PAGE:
CCIs and String Aggregation

String aggregation is a not uncommon problem in SQL Server. By string aggregation I mean grouping related rows together and concatenating a string column for that group in a certain order into a single column. How will do CCIs do with this type of query?

The Data Set

A simple table with three columns is sufficient for testing. ITEM_ID is the id for the rows that should be aggregated together. LINE_ID stores the concatenation order within the group. COMMENT is the string column to be concatenated. The table will have 104857600 rows total with 16 rows per ITEM_ID.

CREATE TABLE dbo.CCI_FOR_STRING_AGG (
	ITEM_ID BIGINT NOT NULL,
	LINE_ID BIGINT NOT NULL,
	COMMENT VARCHAR(10) NULL,
	INDEX CCI CLUSTERED COLUMNSTORE
);

DECLARE @loop INT = 0
SET NOCOUNT ON;
WHILE @loop < 100
BEGIN
	INSERT INTO dbo.CCI_FOR_STRING_AGG WITH (TABLOCK)
	SELECT
	t.RN / 16
	, 1 + t.RN % 16
	, CHAR(65 + t.RN % 16)
	FROM
	(
		SELECT TOP (1048576)
		(1048576 * @loop) - 1 +
		ROW_NUMBER() OVER (ORDER BY (SELECT NULL)) RN
		FROM master..spt_values t1
		CROSS JOIN  master..spt_values t2
	) t
	OPTION (MAXDOP 1);

	SET @loop = @loop + 1;
END;

On my machine this codes takes around a minute and a half and the final table size is around 225 MB. I’m inserting batches of 1048576 rows with MAXDOP 1 to get nice, clean rowgroups.

The Test Query

Let’s concatenate the strings at an ITEM_ID level for all ITEM_IDs with an id between 3276800 and 3342335. All of the data is stored in a single rowgroup and the CCI was built in such a way that all other rowgroups can be skipped with that filter. This should represent the best case for CCI performance. A common way to concatenate a column is with the FOR XML PATH method:

SELECT
  o.ITEM_ID
, STUFF(
	(
		SELECT ','+ i.COMMENT
		FROM dbo.CCI_FOR_STRING_AGG i
		WHERE o.ITEM_ID = i.ITEM_ID
		ORDER BY i.LINE_ID
		FOR XML PATH('')
	)
,1 ,1, '') ALL_COMMENTS
FROM dbo.CCI_FOR_STRING_AGG o
WHERE o.ITEM_ID BETWEEN 3276800 AND 3342335
GROUP BY o.ITEM_ID;

Note that I’m not bothering with the additional arguments for the XML part, but you should whenever using this method in production.

The query plan looks reasonable at first glance:

a4 FOR XML estimated

However, the query takes nearly six minutes to complete. That’s not the lightning fast CCI query performance that we were promised!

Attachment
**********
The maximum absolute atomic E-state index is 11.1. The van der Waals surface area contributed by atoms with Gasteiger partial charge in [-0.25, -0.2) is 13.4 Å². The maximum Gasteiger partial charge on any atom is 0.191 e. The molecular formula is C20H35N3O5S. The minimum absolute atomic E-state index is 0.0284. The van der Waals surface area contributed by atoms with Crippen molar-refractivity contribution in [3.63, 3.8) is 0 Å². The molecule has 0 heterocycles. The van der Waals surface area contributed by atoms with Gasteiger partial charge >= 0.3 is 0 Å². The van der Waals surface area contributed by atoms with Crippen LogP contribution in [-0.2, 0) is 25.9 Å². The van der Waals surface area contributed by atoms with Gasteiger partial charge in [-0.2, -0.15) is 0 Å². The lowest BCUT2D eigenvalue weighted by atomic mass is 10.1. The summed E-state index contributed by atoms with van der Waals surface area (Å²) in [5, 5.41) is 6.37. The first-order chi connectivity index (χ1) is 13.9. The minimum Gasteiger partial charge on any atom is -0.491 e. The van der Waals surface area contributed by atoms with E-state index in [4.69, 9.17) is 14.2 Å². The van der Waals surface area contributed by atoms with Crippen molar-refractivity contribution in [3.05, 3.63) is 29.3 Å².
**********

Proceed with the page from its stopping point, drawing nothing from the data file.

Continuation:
Spool Problems

We can see from the actual execution plan that SQL Server scanned all 104.8 million rows from the CCI on a single thread:

a4 actual threads

Those rows were then sent into an index spool which was read from all four threads in the nested loop. The CCI scan and the build of the index spool took the most time in the plan so it makes sense why CPU time is less than elapsed time, even with a MAXDOP 4 query:

CPU time = 305126 ms, elapsed time = 359176 ms.

Thinking back to how parallel nested loop joins work, it seems unavoidable that the index spool was built with just one thread. The rows from the outer result set are sent to the inner query one row at a time on different threads. All of the threads run independently at MAXDOP 1. The eager spool for the index is a blocking operation and the blocking occurs even when the subquery isn’t needed. Consider the following query in which the ITEM_ID = 3400000 filter means that rows from the FOR XML PATH part of the APPLY will never be needed:

SELECT o.ITEM_ID
, ac.ALL_COMMENTS
FROM
(
	SELECT TOP (9223372036854775807) b.ITEM_ID
	FROM dbo.CCI_FOR_STRING_AGG b
	WHERE b.ITEM_ID BETWEEN 3276800 AND 3342335
	GROUP BY b.ITEM_ID
) o
OUTER APPLY (
	SELECT 'TEST'

	UNION ALL

	SELECT STUFF(
		(
			SELECT ','+ i.COMMENT
			FROM dbo.CCI_FOR_STRING_AGG i
			WHERE o.ITEM_ID = i.ITEM_ID
			ORDER BY i.LINE_ID
			FOR XML PATH('')
		)
	,1 ,1, '')
	WHERE o.ITEM_ID =  3400000
)  ac (ALL_COMMENTS)
OPTION (MAXDOP 4, QUERYTRACEON 8649);